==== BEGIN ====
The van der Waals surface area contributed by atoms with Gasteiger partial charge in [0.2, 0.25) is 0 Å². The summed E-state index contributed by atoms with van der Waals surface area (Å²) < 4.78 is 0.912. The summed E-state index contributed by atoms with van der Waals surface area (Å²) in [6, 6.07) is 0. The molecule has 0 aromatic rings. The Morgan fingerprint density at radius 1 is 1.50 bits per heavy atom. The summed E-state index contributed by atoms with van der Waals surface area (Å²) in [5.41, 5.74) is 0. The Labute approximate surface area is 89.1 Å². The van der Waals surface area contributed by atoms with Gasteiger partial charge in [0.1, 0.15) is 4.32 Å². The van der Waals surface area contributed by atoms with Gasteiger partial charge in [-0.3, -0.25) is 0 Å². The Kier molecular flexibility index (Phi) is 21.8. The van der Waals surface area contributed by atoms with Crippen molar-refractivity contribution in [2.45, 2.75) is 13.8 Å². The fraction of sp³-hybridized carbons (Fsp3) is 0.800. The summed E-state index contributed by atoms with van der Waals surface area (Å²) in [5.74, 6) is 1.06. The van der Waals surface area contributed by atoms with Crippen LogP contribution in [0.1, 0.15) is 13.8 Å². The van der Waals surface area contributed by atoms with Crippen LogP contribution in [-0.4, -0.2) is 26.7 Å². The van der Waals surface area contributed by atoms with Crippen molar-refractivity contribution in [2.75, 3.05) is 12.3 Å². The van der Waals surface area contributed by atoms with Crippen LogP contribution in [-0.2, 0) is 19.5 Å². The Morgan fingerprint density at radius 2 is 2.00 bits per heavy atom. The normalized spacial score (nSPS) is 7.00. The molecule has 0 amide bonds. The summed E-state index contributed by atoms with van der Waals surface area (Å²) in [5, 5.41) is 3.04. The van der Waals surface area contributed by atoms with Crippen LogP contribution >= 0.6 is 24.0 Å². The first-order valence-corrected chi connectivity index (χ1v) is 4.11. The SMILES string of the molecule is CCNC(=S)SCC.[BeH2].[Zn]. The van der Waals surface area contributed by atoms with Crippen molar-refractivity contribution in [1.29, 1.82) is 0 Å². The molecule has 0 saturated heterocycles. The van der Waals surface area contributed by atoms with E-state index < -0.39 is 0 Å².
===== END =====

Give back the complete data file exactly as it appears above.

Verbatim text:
The van der Waals surface area contributed by atoms with Gasteiger partial charge in [0.2, 0.25) is 0 Å². The summed E-state index contributed by atoms with van der Waals surface area (Å²) < 4.78 is 0.912. The summed E-state index contributed by atoms with van der Waals surface area (Å²) in [6, 6.07) is 0. The molecule has 0 aromatic rings. The Morgan fingerprint density at radius 1 is 1.50 bits per heavy atom. The summed E-state index contributed by atoms with van der Waals surface area (Å²) in [5.41, 5.74) is 0. The Labute approximate surface area is 89.1 Å². The van der Waals surface area contributed by atoms with Gasteiger partial charge in [0.1, 0.15) is 4.32 Å². The van der Waals surface area contributed by atoms with Gasteiger partial charge in [-0.3, -0.25) is 0 Å². The Kier molecular flexibility index (Phi) is 21.8. The van der Waals surface area contributed by atoms with Crippen molar-refractivity contribution in [2.45, 2.75) is 13.8 Å². The fraction of sp³-hybridized carbons (Fsp3) is 0.800. The summed E-state index contributed by atoms with van der Waals surface area (Å²) in [5.74, 6) is 1.06. The van der Waals surface area contributed by atoms with Crippen LogP contribution in [0.1, 0.15) is 13.8 Å². The van der Waals surface area contributed by atoms with Crippen LogP contribution in [-0.4, -0.2) is 26.7 Å². The van der Waals surface area contributed by atoms with Crippen molar-refractivity contribution in [2.75, 3.05) is 12.3 Å². The van der Waals surface area contributed by atoms with Crippen LogP contribution in [-0.2, 0) is 19.5 Å². The Morgan fingerprint density at radius 2 is 2.00 bits per heavy atom. The normalized spacial score (nSPS) is 7.00. The molecule has 0 amide bonds. The summed E-state index contributed by atoms with van der Waals surface area (Å²) in [5, 5.41) is 3.04. The van der Waals surface area contributed by atoms with Crippen LogP contribution >= 0.6 is 24.0 Å². The first-order valence-corrected chi connectivity index (χ1v) is 4.11. The SMILES string of the molecule is CCNC(=S)SCC.[BeH2].[Zn]. The van der Waals surface area contributed by atoms with Crippen molar-refractivity contribution in [1.29, 1.82) is 0 Å². The molecule has 0 saturated heterocycles. The van der Waals surface area contributed by atoms with E-state index < -0.39 is 0 Å².